This paper examines factors affecting treatment entry by studying treated and untreated substance abusers with public, private, and no insurance coverage. We used a treatment entry model, which included demographic characteristics, need, enabling, and insurance measures. Organizational and financial approaches to controlling access differ across insurance groups and may result in different population characteristics accessing services. The sample included consecutive intakes of individuals entering a county's public, HMO, and other private alcohol treatment programs (N=927) and a random sample of untreated problem drinkers (N=672) in the same county's general population. Problem drinkers within each insurance group who were entering treatment were compared with those untreated in the general population to examine characteristics predicting treatment entry in each insurance group.
Logistic regression analysis was used to compare models predicting being in the treatment sample versus the untreated sample of each of the three insurance groups. Demographic differences, such as gender, are presented. Of particular note are the findings regarding severity. For most health conditions, severity of the "condition," is one of the most important predictors of treatment entry. We found that social consequences, or "getting in trouble" were far more important than severity in impacting treatment entry. These differences, as well as demographic differences, are discussed across insurance pools. Results suggest that what determines entering treatment for substance abuse problems is different than for other health conditions, and it supports other studies of treatment populations in highlighting the role of social policy and the larger environment of problem drinkers in accessing treatment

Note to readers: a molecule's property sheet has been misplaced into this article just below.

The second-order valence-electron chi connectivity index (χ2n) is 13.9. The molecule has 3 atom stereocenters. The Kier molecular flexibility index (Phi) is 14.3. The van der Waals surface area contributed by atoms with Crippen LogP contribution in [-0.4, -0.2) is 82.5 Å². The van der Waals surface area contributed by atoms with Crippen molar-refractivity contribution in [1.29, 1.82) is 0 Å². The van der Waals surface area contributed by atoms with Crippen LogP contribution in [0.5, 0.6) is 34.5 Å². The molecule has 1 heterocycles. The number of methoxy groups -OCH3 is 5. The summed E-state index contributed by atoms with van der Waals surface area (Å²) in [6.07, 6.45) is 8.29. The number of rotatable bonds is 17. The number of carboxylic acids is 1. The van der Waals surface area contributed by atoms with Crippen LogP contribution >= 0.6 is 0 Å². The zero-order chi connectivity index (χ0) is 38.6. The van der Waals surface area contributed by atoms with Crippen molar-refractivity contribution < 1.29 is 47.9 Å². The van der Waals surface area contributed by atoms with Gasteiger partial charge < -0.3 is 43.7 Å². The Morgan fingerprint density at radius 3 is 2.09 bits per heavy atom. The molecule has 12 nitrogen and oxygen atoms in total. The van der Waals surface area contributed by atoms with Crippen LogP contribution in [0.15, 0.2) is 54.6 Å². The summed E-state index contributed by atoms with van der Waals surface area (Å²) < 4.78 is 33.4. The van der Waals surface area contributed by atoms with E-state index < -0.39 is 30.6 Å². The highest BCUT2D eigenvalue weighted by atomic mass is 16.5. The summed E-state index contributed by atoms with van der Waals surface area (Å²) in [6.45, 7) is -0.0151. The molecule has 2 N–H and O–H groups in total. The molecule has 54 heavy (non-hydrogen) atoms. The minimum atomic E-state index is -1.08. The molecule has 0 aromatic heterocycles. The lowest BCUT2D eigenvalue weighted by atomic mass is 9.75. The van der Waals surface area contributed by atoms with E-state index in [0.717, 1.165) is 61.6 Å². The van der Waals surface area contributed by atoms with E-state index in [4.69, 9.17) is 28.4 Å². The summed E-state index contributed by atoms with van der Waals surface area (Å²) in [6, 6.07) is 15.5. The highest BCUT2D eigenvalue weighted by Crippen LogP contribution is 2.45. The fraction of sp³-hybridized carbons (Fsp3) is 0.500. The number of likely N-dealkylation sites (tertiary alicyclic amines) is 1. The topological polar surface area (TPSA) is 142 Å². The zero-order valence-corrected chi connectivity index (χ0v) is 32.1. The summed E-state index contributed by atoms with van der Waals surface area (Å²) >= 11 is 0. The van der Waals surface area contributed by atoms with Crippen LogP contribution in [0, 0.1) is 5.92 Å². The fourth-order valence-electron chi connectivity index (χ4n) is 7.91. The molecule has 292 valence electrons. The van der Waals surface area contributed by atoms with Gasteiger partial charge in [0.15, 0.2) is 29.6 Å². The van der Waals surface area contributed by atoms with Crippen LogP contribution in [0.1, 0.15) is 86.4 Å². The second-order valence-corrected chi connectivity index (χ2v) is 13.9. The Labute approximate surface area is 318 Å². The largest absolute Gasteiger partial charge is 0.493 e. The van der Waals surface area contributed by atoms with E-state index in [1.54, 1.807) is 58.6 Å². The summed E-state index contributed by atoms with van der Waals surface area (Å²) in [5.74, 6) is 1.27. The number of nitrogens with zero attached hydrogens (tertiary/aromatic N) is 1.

Learning Objectives: At the conclusion of the session, the participant in this session will be able: - To understand the importance of population-based measures in studying access to treatment and treatment entry. - To understand the role of "formal" and "informal" factors in predicting treatment entry. Formal factors include medical, mental health, criminal justice, welfare, workplace, and other formal interactions. Informal factors include supportive and nonsupportive social networks and family structures. - To understand the differences between accessing treatment for substance abuse disorders and other health conditions
Keywords: Substance Abuse Treatment, Access
Presenting author's disclosure statement:
Organization/institution whose products or services will be discussed: None
I do not have any significant financial interest/arrangement or affiliation with any organization/institution whose products or services are being discussed in this session.
The 128th Annual Meeting of APHA